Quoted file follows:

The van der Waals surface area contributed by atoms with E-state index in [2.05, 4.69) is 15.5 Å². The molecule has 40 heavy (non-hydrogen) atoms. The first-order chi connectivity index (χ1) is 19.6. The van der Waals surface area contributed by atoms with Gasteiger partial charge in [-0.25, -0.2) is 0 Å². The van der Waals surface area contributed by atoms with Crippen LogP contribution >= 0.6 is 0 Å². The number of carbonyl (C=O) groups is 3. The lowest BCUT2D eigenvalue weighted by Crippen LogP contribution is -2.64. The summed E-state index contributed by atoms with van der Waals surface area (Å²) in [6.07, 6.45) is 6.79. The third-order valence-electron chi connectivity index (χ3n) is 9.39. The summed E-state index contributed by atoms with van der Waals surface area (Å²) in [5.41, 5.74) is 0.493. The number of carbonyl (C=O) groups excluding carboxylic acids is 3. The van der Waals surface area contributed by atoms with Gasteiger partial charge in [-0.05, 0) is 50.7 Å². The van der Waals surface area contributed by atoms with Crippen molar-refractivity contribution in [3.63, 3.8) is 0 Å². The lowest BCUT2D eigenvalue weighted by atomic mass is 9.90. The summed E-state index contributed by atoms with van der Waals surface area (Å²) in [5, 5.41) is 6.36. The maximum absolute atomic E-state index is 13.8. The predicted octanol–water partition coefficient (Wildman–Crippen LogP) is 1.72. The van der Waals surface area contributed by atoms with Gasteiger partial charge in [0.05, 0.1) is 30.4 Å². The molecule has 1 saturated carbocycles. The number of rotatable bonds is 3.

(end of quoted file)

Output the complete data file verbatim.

The van der Waals surface area contributed by atoms with E-state index in [2.05, 4.69) is 15.5 Å². The molecule has 40 heavy (non-hydrogen) atoms. The first-order chi connectivity index (χ1) is 19.6. The van der Waals surface area contributed by atoms with Gasteiger partial charge in [-0.25, -0.2) is 0 Å². The van der Waals surface area contributed by atoms with Crippen LogP contribution >= 0.6 is 0 Å². The number of carbonyl (C=O) groups is 3. The lowest BCUT2D eigenvalue weighted by Crippen LogP contribution is -2.64. The summed E-state index contributed by atoms with van der Waals surface area (Å²) in [6.07, 6.45) is 6.79. The third-order valence-electron chi connectivity index (χ3n) is 9.39. The summed E-state index contributed by atoms with van der Waals surface area (Å²) in [5.41, 5.74) is 0.493. The number of carbonyl (C=O) groups excluding carboxylic acids is 3. The van der Waals surface area contributed by atoms with Gasteiger partial charge in [-0.05, 0) is 50.7 Å². The van der Waals surface area contributed by atoms with Crippen molar-refractivity contribution in [3.63, 3.8) is 0 Å². The lowest BCUT2D eigenvalue weighted by atomic mass is 9.90. The summed E-state index contributed by atoms with van der Waals surface area (Å²) in [5, 5.41) is 6.36. The maximum absolute atomic E-state index is 13.8. The predicted octanol–water partition coefficient (Wildman–Crippen LogP) is 1.72. The van der Waals surface area contributed by atoms with Gasteiger partial charge in [0.05, 0.1) is 30.4 Å². The molecule has 1 saturated carbocycles. The number of rotatable bonds is 3.